Thursday, January 21, 2010

Senator Scott Brown

I've been watching the special election in Massachusetts lately. When word got out that a Republican had the possibility of taking over Ted Kennedy's seat, I was hopeful.

Here's why. I had been noticing that payments to the clinic had recently dropped off significantly. Other healthcare practitioners were noticing the same thing. What was going on that caused the payments to drop so significantly? Then it hit me. Even though it was only a theory, I felt as if the healthcare bill has something to do with it. I don't think those who favored this piece of legislation truly understood what was about to happen.

I theorized that the insurance companies were hoarding their money instead of paying doctors, pharmacies, etc. in case they were going to be driven out of business. It only stands to reason that the companies will take that money and declare bankruptcy. And under the protections of Chapter 11 Bankruptcy, they don't owe anyone money. So if you've been to the doctor's office recently and your insurance hadn't paid for whatever services you received, you would be responsible for the entire bill.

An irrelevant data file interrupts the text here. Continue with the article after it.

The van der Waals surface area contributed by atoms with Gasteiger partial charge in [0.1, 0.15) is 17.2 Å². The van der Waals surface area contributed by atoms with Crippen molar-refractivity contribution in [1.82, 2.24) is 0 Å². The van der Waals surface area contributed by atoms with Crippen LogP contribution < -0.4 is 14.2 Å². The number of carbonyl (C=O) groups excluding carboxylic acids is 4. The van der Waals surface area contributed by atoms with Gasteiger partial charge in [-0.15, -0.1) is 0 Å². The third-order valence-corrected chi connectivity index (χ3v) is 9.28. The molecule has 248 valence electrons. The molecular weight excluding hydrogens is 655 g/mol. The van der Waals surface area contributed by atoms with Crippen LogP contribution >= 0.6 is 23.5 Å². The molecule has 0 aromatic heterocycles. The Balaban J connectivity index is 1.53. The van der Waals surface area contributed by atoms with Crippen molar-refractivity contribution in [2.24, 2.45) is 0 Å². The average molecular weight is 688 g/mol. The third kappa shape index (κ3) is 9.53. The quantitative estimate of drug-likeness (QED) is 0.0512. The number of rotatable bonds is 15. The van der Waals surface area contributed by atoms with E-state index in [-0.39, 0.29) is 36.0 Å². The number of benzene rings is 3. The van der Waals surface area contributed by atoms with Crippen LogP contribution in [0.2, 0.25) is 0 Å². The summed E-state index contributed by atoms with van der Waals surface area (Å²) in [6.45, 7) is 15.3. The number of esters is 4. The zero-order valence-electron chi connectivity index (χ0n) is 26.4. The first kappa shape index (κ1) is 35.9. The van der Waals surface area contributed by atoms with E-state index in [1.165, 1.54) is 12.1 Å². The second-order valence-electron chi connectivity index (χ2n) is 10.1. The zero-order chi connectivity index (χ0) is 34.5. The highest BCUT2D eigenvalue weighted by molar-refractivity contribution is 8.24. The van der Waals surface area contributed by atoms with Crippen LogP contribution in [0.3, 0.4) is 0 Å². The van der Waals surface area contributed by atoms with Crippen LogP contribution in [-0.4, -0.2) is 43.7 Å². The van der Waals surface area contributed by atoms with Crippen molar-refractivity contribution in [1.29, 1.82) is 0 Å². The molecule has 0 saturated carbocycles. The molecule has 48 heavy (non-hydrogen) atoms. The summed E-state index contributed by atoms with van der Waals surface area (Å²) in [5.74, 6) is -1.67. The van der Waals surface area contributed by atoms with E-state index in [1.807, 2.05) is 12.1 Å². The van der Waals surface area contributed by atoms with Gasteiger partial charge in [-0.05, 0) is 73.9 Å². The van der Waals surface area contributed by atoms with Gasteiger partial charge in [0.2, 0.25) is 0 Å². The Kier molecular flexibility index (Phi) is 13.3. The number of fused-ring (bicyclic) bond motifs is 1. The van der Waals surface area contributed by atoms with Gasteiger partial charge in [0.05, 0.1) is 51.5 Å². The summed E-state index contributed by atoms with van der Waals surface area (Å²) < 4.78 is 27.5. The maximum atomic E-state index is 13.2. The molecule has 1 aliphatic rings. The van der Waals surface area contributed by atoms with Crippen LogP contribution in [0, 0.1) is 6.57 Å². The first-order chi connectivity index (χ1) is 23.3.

Yeah, you might have had insurance at the time of the service, but YOU are ultimately responsible for the payments if your insurance company won't pay. You could try and sue them for not rendering a service to you that you provided, but if they declared Chapter 11 bankruptcy, what could you do? You're still responsible for the bill.

I've been watching this election closely because I would have had to start sending out demand letters to several of my patients telling them to pay up. Hey, you don't work for free and neither do doctors.

Let's hope this healthcare bill gets thrown out and let's start with real tort reform for starters.